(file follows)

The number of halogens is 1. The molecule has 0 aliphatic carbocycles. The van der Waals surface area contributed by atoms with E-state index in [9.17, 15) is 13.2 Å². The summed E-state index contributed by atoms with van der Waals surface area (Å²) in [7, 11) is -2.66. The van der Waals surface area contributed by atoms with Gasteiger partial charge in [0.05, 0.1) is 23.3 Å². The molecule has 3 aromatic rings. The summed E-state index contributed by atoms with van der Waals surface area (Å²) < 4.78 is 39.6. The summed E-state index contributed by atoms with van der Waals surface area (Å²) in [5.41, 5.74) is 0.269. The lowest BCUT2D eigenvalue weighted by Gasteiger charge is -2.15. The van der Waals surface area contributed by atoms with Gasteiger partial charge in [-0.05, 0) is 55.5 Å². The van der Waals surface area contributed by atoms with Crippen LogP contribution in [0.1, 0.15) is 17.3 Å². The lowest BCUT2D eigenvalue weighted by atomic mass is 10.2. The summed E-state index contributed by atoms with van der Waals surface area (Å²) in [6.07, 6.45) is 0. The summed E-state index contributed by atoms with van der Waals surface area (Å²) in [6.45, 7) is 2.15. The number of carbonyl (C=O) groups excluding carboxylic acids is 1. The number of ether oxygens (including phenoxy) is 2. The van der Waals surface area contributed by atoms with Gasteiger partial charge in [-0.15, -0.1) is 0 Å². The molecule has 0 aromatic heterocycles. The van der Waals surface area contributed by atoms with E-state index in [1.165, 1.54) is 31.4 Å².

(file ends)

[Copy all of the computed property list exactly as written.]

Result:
The number of halogens is 1. The molecule has 0 aliphatic carbocycles. The van der Waals surface area contributed by atoms with E-state index in [9.17, 15) is 13.2 Å². The summed E-state index contributed by atoms with van der Waals surface area (Å²) in [7, 11) is -2.66. The van der Waals surface area contributed by atoms with Gasteiger partial charge in [0.05, 0.1) is 23.3 Å². The molecule has 3 aromatic rings. The summed E-state index contributed by atoms with van der Waals surface area (Å²) < 4.78 is 39.6. The summed E-state index contributed by atoms with van der Waals surface area (Å²) in [5.41, 5.74) is 0.269. The lowest BCUT2D eigenvalue weighted by Gasteiger charge is -2.15. The van der Waals surface area contributed by atoms with Gasteiger partial charge in [-0.05, 0) is 55.5 Å². The van der Waals surface area contributed by atoms with Crippen LogP contribution in [0.1, 0.15) is 17.3 Å². The lowest BCUT2D eigenvalue weighted by atomic mass is 10.2. The summed E-state index contributed by atoms with van der Waals surface area (Å²) in [6.07, 6.45) is 0. The summed E-state index contributed by atoms with van der Waals surface area (Å²) in [6.45, 7) is 2.15. The number of carbonyl (C=O) groups excluding carboxylic acids is 1. The number of ether oxygens (including phenoxy) is 2. The van der Waals surface area contributed by atoms with Gasteiger partial charge in [-0.15, -0.1) is 0 Å². The molecule has 0 aromatic heterocycles. The van der Waals surface area contributed by atoms with E-state index in [1.165, 1.54) is 31.4 Å².